Toll-like receptor 8, like TLR7, is an intracellular sensor of single-stranded RNA. Under normal circumstances, TLRs do not recognize self nucleic acids. However, it has been shown that self-RNA or -DNA can trigger cell activation when transported to TLR-containing endosomes (43–45). Endogenous retroviral nucleic acid products have also been implicated in SLE by activation of TLRs. High concentrations of retroviral envelope glycoprotein gp70 have been found in the sera of (NZB x NZW)F1, MRL, and BXSB lupus-prone mouse models upon immune activation (46). However, there have been few studies analyzing the expression of endogenous retroviral products between males and females in SLE. Anti-gp70 immune responses depend on TLR7, suggesting that the recognition of retroviral RNA initiates the response (24, 47). Unlike TLR7, little is known about murine TLR8 because, until recently, it was believed to be non-functional. Therefore, TLR8 may also play a role in the induction of immune responses to retroviral RNA. The upregulation of Tlr8 in BMDM from female 564Igi mice (Figure 4D) may make cells more sensitive to endogenous RNA products and induce cells to express Ifn-I. An alternate explanation is that female mice express more retroviral RNA, stimulating a more robust TLR8 response due to its higher expression.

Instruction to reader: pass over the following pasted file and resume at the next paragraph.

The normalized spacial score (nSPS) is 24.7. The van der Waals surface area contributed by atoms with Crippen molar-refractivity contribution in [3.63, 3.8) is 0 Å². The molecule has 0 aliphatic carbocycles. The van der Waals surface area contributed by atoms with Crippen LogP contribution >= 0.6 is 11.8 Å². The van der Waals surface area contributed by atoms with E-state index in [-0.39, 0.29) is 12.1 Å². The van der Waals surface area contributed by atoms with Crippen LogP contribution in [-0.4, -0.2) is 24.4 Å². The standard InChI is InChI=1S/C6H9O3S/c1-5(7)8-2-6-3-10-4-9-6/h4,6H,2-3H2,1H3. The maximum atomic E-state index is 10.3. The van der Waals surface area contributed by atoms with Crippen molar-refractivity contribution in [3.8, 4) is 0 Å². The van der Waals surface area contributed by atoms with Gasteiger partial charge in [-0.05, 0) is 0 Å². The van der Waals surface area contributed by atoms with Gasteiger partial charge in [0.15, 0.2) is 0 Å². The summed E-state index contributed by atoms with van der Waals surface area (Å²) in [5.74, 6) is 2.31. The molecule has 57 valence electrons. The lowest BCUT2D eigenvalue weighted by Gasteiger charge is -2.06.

There is a long history of endosomal TLR involvement in autoimmune disease. Studies of TLR7, 8, and 9 generally used universal knockout models, so the specific roles of these TLRs in B cells and myeloid cells remain unclear. Recent studies have shown that the protective and pathogenic effects of TLR9 and TLR7, respectively, on systemic inflammation are due to B cell-intrinsic effects (48, 49). One model used in those studies resulted in 20% of myeloid cells also being deficient for TLR7 or TLR9 (48). Whether the small population of TLR-deficient myeloid cells contributed to the phenotype of the mice remains unknown. However, it seems clear that spontaneous germinal center formation requires B cell-intrinsic Tlr7 expression and is negatively regulated by B cell-intrinsic Tlr9 expression (49). Here, we show that TLR8, which has not been examined in a B cell-specific manner, may escape X-inactivate in myeloid cells and contribute to the elevated IFN-I production and systemic inflammation seen in the 564Igi mouse model of SLE. The precise roles of endosomal TLRs in autoimmune disease are still being investigated and, dissecting the differences between lymphoid- and myeloid-intrinsic factors will be critical to understanding these roles.
Collectively, our data show that inefficient X-inactivation of Tlr8 in female mice may contribute to the significant gender bias of SLE. The resulting increase in Tlr8 expression then facilitates downstream pathologies, including IFN-I production by neutrophils and autoantibody production, ultimately creating a positive feedback loop to propagate IFN-I production and disease pathogenesis.
Conflict of Interest Statement
The authors declare that the research was conducted in the absence of any commercial or financial relationships that could be construed as a potential conflict of interest.